From the Archives: Heroes Among Us (Part One)

I really should have run this one a while back, I guess.  Better late than never.  Enjoy a shout out to the past.

I grew up on comic books, and I still love them.  There.  I said it.  I feel better now.

Anyway, I thought it would be interesting to take a look at the people around me in terms of the characters we all know.  It might help us get some insight into their strengths and weaknesses, and maybe even how to deal with them.  I’ll start with one of my all time favorites, coming soon to a theater near you.

(And I promise I spent more time looking for just the right picture than I did coming up with the rest of the post.)

I won’t go into the backstory of Hal Jordan/Green Lantern.  You can read it here if you really want.  But here’s the key elements:

  • He’s fearless
  • He’s a member of the GL Corps, an intergalactic police group of sorts, and watches over a fairly large piece of the universe (though that piece seems to consist mostly of California)
  • He can do just about anything with his ring that he can think of
  • He’s exceptionally smart and has incredible willpower
  • He…well, he kinda went crazy and tried to destroy everything.  But he got better.

GL came to mind when I thought about this series not because he’s one of my favorites, or because he’ll be a big time movie star.  He came to mind because I think we all have a Hal Jordan in our organization somewhere, even if we don’t know it.

Think about the people around you.  Who’s the one you can count on when you really need something done?  Maybe it isn’t that person’s job, or even their department, but they are willing to give you as much help as they can.   They always seem to know who to call for help, or who has a key to the storage room that you need to access, or are willing to help set up chairs for an event, or can get around the system and approve your software request in minutes instead of days.  You have one of them.  Even if you don’t know it, you have one.

The problem with a GL is that they are too good at being there when you need them.  You don’t really see how special they are.  (How can I miss you if you won’t go away?)  In the DC universe, GL was never the headliner.  That went to Superman, Batman or Wonder Woman.  Never mind the fact that GL could take any of them in a fair fight, he was too easily deployed in other ways to be the star.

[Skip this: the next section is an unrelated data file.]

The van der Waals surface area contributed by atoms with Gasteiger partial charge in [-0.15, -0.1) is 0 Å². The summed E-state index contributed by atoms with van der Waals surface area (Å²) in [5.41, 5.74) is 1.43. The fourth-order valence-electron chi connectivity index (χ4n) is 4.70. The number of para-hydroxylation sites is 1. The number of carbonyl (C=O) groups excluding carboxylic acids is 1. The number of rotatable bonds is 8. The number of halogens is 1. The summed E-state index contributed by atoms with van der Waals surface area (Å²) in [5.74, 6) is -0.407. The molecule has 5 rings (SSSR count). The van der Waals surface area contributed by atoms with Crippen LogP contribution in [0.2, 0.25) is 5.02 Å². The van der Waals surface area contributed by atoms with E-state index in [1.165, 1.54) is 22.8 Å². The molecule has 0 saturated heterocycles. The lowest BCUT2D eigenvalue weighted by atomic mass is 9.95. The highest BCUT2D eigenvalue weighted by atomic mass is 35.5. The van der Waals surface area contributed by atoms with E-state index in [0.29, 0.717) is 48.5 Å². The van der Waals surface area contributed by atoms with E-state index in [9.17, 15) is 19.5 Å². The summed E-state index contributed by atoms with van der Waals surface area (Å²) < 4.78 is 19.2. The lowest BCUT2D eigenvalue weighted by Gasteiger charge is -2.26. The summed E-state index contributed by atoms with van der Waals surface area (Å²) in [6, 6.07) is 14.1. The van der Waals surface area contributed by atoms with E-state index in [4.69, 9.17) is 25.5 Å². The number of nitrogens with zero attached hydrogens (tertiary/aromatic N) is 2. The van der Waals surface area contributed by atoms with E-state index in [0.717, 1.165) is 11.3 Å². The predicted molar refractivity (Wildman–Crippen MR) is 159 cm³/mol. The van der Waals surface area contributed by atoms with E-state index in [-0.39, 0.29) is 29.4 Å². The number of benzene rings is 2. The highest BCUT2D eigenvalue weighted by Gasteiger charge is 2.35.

The GL in your organization is likely to be the same way.  So good at so many things, yet not someone you look to move up the ranks quickly.  Maybe they haven’t spent enough time in sales/engineering/marketing/finance/HR because they are flexible enough to deploy anywhere.  Maybe they are strong team players, so never seem to take credit for the work themselves.  Maybe we’re just so used to them being there, we forget them.

DC may have neglected the potential of GL for years, but they have centered two of their biggest storylines around him in recent years.  They realized that the scope and scale of his power (and the GL Corps overall) were far greater than had been used so far, and took advantage of it.  The result has been a series of captivating stories and the development of some outstanding characters.  And yes, one of those stories was about him going over the edge.  But, as I said, he got better.

So what about your GL?  How engaged are they?  How much would your organization suffer if they were to leave?  My guess is more than you would realize.  They are they glue that hold teams together, and are incredibly valuable to have around.  So what can you do to attract and retain your GL?

  • Recognize their contribution.  It doesn’t have to be a big deal, but make sure they know they are appreciated.
  • Have a development plan for them that is meaningful.
  • Know what their career path looks like, and make sure they know too.  Nothing is worse than having big plans for someone, then having them leave because they didn’t know.
  • Find ways to help them develop in their chosen function.  Help prepare them to move up.

You want a GL to move up in your organization.  If you think they are great at being a team player, wait until you see them as a leader.  They can do great things indeed.

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